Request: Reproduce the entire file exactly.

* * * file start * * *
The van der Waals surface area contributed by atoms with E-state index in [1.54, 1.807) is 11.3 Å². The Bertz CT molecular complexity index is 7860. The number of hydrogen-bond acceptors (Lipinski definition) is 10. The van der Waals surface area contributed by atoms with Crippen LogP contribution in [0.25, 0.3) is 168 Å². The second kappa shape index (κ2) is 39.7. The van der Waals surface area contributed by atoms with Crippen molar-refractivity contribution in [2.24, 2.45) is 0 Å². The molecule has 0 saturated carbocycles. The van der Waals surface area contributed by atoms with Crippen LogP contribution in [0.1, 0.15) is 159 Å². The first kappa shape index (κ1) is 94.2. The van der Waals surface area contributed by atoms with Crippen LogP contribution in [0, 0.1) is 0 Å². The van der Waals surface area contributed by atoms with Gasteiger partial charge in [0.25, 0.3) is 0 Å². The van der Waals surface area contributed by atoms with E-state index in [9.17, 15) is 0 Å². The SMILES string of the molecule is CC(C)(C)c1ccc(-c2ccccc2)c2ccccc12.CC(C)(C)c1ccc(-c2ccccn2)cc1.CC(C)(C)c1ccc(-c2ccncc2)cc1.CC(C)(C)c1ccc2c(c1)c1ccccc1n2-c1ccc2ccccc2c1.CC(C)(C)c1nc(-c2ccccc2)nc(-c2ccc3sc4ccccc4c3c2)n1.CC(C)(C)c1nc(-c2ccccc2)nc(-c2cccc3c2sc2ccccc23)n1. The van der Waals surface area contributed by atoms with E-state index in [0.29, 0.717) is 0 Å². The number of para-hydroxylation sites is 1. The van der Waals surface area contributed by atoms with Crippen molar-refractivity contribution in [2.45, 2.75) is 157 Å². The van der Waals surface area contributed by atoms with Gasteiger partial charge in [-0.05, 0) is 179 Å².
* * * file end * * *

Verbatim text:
The van der Waals surface area contributed by atoms with E-state index in [1.54, 1.807) is 11.3 Å². The Bertz CT molecular complexity index is 7860. The number of hydrogen-bond acceptors (Lipinski definition) is 10. The van der Waals surface area contributed by atoms with Crippen LogP contribution in [0.25, 0.3) is 168 Å². The second kappa shape index (κ2) is 39.7. The van der Waals surface area contributed by atoms with Crippen molar-refractivity contribution in [2.24, 2.45) is 0 Å². The molecule has 0 saturated carbocycles. The van der Waals surface area contributed by atoms with Crippen LogP contribution in [0.1, 0.15) is 159 Å². The first kappa shape index (κ1) is 94.2. The van der Waals surface area contributed by atoms with Crippen LogP contribution in [0, 0.1) is 0 Å². The van der Waals surface area contributed by atoms with Gasteiger partial charge in [0.25, 0.3) is 0 Å². The van der Waals surface area contributed by atoms with E-state index in [9.17, 15) is 0 Å². The SMILES string of the molecule is CC(C)(C)c1ccc(-c2ccccc2)c2ccccc12.CC(C)(C)c1ccc(-c2ccccn2)cc1.CC(C)(C)c1ccc(-c2ccncc2)cc1.CC(C)(C)c1ccc2c(c1)c1ccccc1n2-c1ccc2ccccc2c1.CC(C)(C)c1nc(-c2ccccc2)nc(-c2ccc3sc4ccccc4c3c2)n1.CC(C)(C)c1nc(-c2ccccc2)nc(-c2cccc3c2sc2ccccc23)n1. The van der Waals surface area contributed by atoms with E-state index in [0.29, 0.717) is 0 Å². The number of para-hydroxylation sites is 1. The van der Waals surface area contributed by atoms with Crippen molar-refractivity contribution in [2.45, 2.75) is 157 Å². The van der Waals surface area contributed by atoms with Gasteiger partial charge in [-0.05, 0) is 179 Å².